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Apple critics form coalition to challenge App Store fees

Kitco News

SAN FRANCISCO (Reuters) - A group of Apple Inc's AAPL.O critics - including Spotify Technoloy SA, Match Group Inc and "Fortnite" creator Epic Games - have joined a nonprofit group that plans to advocate for legal and regulatory action to challenge the iPhone maker's App Store practices.

Apple charges a commission of between 15%-30% for apps that use its in-app payment system and sets out extensive rules that apps must comply with to appear in its App Store, which is the only way Apple allows consumers to download native apps onto devices such as the iPhone. Those practices have drawn criticism and formal legal complaints from some developers.

The Coalition for App Fairness, structured as a nonprofit based in Washington, D.C. and Brussels, said it plans to advocate legal changes that would force Apple to change. Beyond Epic, Match MTCH.O and Spotify SPOT.N, other members include smaller firms such as Basecamp, Blix, Blockchain.com, Deezer, and Tile, along with developers from Europe including the European Publishers Council, News Media Europe and Protonmail.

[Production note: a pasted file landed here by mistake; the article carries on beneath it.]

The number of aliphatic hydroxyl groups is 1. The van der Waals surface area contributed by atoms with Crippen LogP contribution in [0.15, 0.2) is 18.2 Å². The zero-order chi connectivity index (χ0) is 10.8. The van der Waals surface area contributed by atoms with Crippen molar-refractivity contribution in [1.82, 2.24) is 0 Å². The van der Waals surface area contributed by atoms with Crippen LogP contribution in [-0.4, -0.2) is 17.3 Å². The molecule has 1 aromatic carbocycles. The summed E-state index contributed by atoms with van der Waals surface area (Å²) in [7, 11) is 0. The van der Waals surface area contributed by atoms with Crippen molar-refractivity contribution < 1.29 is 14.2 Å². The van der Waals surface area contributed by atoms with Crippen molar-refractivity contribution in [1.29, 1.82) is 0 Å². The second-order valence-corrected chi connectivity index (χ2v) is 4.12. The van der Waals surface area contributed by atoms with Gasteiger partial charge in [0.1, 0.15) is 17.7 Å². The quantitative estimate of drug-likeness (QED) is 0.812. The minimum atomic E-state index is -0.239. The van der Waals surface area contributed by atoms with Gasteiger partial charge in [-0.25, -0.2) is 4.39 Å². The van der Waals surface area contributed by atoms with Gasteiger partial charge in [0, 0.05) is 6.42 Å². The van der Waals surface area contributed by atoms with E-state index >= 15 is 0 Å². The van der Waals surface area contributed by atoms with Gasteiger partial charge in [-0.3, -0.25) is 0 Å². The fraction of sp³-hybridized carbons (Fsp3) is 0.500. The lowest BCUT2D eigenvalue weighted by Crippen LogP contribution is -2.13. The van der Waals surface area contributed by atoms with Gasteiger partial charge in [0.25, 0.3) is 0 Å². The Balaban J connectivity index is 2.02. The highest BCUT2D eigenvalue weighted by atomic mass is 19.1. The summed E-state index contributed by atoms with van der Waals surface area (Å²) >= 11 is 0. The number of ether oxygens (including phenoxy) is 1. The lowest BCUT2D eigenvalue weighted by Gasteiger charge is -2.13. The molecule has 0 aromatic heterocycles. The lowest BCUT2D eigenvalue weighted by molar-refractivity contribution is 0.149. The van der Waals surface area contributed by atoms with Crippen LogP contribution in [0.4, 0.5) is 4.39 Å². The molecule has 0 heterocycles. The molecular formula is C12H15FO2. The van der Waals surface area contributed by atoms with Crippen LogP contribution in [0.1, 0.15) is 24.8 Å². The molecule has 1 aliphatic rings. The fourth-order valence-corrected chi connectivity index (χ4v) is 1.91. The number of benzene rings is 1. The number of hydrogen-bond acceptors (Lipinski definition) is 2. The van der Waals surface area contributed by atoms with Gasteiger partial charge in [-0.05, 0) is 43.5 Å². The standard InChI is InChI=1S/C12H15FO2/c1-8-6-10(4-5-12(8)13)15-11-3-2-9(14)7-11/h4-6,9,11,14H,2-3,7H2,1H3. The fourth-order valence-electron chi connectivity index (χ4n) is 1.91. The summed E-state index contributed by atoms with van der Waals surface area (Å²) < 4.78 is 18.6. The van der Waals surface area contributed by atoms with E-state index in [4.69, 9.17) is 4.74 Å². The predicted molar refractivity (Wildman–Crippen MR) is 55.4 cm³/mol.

Sarah Maxwell, a representative for the group who previously worked at financial technology firm Blockchain.com and Hillary Clinton’s campaign, said the group was founded out of “a lack of hope that things will ever change” and aims to recruit more developers.

“While it’s great that we have the big names like Epic and Spotify in the group, we’re not speaking just for them,” she said in a interview.

Epic is suing Apple over antitrust claims in a U.S. federal court in California, while Spotify has filed an antitrust complaint against Apple in the European Union. Maxwell declined to comment on how much funding the Coalition for App Fairness has raised and from whom.

The group on Thursday also laid out 10 “App Store Principles” it plans to demand, including that “No developer should be required to pay unfair, unreasonable or discriminatory fees or revenue shares.”

Reporting by Stephen Nellis in San Francisco; Editing by Stephen Coates

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